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Coast Guard Alaska Enlisted Coast Guardsmen of the Year announced


February 03, 2004
Tuesday - 12:40 am

Three Alaska-based Coast Guardsmen are named as Enlisted Persons of the Year. Boatswain's Mate 2nd Class Michael T. Fletcher, of the Coast Guard Cutter Alex Haley, is the 2003 Alaska Coast Guardsman of the Year; Marine Science Technician 2nd Class Bryan Stachura, at the Marine Safety Office in Valdez, is the 2003 Reserve Alaska Coast Guardsman of the Year; and Avionics Electronics Technician 1st Class William J. Minik, at Air Station Sitka, is the 2003 Coast Guard's Seventeenth District Coast Guardsman of the Year.

Petty Officer Michael T. Fletcher, of Gray Court, S.C., was nominated by his command for his distinguished and outstanding performance in military leadership, dedication to self-improvement and unselfish service to the Coast Guard and local community. Fletcher


2003 Coast Guard's Seventeenth District Coast Guardsman of the Year
Avionics Electronics Technician First Class Petty Officer William J. Minik of Air Station Sitka.
(Official U.S. Coast Guard photo courtesy Lt. Doug Atkins, Air Station Sitka)
serves as a helicopter landing signal officer, a safety and law enforcement boarding team member, a small boat coxswain and an underway Officer of the Deck, in addition to his daily deck-force duties. Fletcher has also become an expert in marlinspike seamanship - a tradition that is fast becoming a lost art - and passed this skill on to junior members of the Alex Haley's crew. As a small boat coxswain he is responsible for navigating, piloting and the safe embarkation and debarkation of personnel during at-sea boardings. "Petty Officer Fletcher is an expert small boat handler and is often called upon for difficult missions in the small boat," according to Cmdr. Craig Lloyd, the commanding officer. "His ability to handle a boat at night or during rough weather makes him an invaluable asset to the Alex Haley."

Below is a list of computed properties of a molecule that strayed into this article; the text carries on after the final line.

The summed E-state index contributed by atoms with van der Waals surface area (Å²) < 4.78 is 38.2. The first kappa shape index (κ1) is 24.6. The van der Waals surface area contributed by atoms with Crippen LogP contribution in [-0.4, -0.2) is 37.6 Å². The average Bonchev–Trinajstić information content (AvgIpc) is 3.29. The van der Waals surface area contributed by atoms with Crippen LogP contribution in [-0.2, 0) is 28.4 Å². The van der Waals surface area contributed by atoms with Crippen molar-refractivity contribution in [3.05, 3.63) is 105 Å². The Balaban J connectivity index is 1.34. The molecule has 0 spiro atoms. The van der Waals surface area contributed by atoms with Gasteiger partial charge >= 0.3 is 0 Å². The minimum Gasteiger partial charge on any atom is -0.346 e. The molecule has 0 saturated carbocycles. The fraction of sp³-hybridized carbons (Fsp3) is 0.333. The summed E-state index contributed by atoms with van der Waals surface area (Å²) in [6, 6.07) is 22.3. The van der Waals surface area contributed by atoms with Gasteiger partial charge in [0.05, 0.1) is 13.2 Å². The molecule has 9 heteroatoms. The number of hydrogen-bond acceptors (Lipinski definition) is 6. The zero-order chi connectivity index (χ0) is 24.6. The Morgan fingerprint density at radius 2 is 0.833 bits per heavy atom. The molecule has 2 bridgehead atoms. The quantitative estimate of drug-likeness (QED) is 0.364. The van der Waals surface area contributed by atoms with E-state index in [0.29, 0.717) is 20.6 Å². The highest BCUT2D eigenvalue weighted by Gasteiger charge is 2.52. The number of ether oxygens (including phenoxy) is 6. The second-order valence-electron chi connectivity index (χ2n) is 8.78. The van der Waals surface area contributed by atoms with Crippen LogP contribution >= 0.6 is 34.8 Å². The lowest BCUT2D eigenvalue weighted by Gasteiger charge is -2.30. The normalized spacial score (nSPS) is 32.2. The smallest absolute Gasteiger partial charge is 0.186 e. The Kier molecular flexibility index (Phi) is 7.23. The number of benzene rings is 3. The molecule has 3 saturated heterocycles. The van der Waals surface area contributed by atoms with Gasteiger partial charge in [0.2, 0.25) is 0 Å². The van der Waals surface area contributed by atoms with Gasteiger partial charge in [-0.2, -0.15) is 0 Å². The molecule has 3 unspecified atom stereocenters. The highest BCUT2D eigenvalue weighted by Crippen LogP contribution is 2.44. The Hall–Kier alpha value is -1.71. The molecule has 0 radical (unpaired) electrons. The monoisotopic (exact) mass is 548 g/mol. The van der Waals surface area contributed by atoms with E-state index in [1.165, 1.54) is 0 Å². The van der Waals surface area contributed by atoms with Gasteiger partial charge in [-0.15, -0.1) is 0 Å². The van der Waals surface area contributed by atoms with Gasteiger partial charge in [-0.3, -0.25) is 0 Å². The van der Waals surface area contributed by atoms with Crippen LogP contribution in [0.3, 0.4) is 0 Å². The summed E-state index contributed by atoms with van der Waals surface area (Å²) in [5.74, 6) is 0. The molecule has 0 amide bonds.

Petty Officer Bryan Stachura was nominated by his command for his extraordinary range of contribution to the mission, to the local community and to his own professional development. Stachura was living in North Carolina when he was recalled to active duty August 2002, and volunteered to remain on active duty an additional 12 months beyond his obligated service. As a front-line reservist, Stachura serves as part of a security force to deter and interfere with possible terror attacks for vessels transiting Prince William Sound. Stachura is a popular speaker at the Valdez Elementary School's Kindergarten class, by providing fun boating safety presentation while decked out in Coast Guard survival gear. Always ready to assist persons in distress, Stachura and two shipmates were returning from an inspection trip to Fairbanks when they encountered two motorists stranded by extreme weather near Summit Lake. The three men attempted to move the stuck vehicle, but the wind chill was so severe that short periods outside a warm vehicle were painful. Stachura insisted that the husband and wife accompany the Coast Guard team to the next town, about 40 miles way. The family insists that the Coast Guardsmen saved their lives, as several other vehicles passed by without stopping to assist.

Petty Officer William J. Minik, of Woodstock Valley, Conn., and a 24-year Coast Guard veteran, was nominated by his command to receive this honor for his outstanding initiative, leadership and sustained exemplary performance throughout a wide range of duties. Tasked with supervising all maintenance activities on the HH-60 Jayhawk helicopter's electronics and electrical systems, Minik's efforts were pivotal in ensuring the availability of at least one helicopter 99.8% of the period. This allowed the air station to fly 1,321 aviation missions, prosecute 113 search and rescue missions that saved 74 lives, and transport over 50 tons of mission-essential cargo. Minik also assisted in resolving a myriad of flight and ground safety issues that included hangar safety zone markings, fire safety training and personal safety during cold weather operations. His work on investigating work-related mishaps resulted in Coast Guard-wide changes to helicopter maintenance procedures. Minik spent countless personal hours on unit morale projects to make living in a small community even more enjoyable. He volunteers with his son's Boy Scout troop, youth sporting teams, and with community programs such as the Sitkans Against Family Violence Community Shelter.

Fletcher and Stachura will receive their award at a banquet hosted by the Armed Forces YMCA during Fur Rendezvous in Anchorage. Fletcher's nomination package will also be submitted to the Coast Guard's Pacific Area Command in Alameda, Calif., to compete with others for nomination as 2003 Coast Guardsman of the Year. Minik's and Stachura's nomination package are forward to Coast Guard Headquarters for consideration as the Coast Guardsman of the Year and Reserve Coast Guardsman of the Year, respectively.



Source of News Release & photograph:

United States Coast Guard
Web Site


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